Publishing saw revenue growth of 8.7 percent, to $524 million from $482 million in the prior year. But due to the “Happy Birthday” lawsuit, which saw the company agree to pay $14 million and lose the song to public domain, OIBDA shrank to $138 million from $146 million in the prior year.


Within publishing, the company saw performance revenue grow 4.8 percent to $193 million, up from $184 million in the prior year; digital revenue jumped 42.4 percent to $141 million from $99 million; synchronization grew 6.8 percent to $110 million from $103 million; other revenue held steady at $10 million; and mechanical fell to $70 million from $86 million, an 18.6 percent decline.

In the U.S. recorded music operations generated $1.129 billion in revenue, while publishing rang up $231 million. Internationally, recorded music garnered $1.607 billion and publishing $293 million.

During a Thursday morning conference call with Wall Street analysts, Cooper said “while it is clear that we are benefiting from the macro effect of strong subscription revenue growth, we are also consistently outperforming the industry.”

For instance, in the first half of this calendar year, WMG has posted a 2.5 percentage point increase, Cooper said, noting it was the best of any major. In fact, according to Nielsen Music, the other two big label groups, Sony Music Entertainment and the Universal Music Group, have lost market share this year.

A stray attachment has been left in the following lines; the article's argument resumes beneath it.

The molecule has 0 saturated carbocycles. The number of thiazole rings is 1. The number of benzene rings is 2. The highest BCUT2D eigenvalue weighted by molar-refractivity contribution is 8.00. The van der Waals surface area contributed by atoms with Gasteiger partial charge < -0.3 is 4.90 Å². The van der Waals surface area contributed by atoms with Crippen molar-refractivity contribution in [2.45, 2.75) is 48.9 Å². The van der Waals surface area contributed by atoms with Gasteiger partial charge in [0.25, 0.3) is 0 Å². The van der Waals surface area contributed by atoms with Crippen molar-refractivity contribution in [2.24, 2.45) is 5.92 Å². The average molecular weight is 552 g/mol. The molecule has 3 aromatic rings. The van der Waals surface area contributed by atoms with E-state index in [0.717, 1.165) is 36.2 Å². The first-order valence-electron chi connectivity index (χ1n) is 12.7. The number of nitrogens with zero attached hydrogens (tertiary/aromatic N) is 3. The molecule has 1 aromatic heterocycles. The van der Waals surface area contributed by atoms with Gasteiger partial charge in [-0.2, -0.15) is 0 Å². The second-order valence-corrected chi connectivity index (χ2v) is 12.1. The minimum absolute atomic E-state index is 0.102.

In addition to benefiting from the growing strength of streaming, Cooper says WMG is receiving dividends from its investment in A&R. “This past year, we increased our direct investment in our artists and their music to over $1 billion,” Cooper said. “This spend is paying off, as we’re seeing increased output from a wider range and a greater number of artists resulting in a healthier, less top heavy, revenue distribution.  For example, in fiscal 2013, our Top 10 sellers represented over 12 percent of our recorded music revenue; while in 2016, they represented only 8 percent.”

To illustrate what he termed a healthy mix, Cooper pointed out that that company’s top 25 sellers were spread across different genres, naming the Red Hot Chili Peppers (rock); Charlie Puth (pop), Blake Shelton (country), Kevin Gates (hip-hop); Galantis (dance); and Suicide Squad (soundtracks).

He also cited the amazing year that Atlantic Records is having, which is helping to drive WMG’s overall results. “Twelve years into the partnership between Julie Greenwald and Craig Kallman, the label is having a fantastic run by any metric, including chart performance, market share, revenue and OIBDA,” Cooper said. “Atlantic has led the industry by mastering artist development in the streaming age, breaking new artists such as Melanie Martinez and Twenty One Pilots, while building the careers of established stars such as Bruno Mars and Panic! at the Disco.”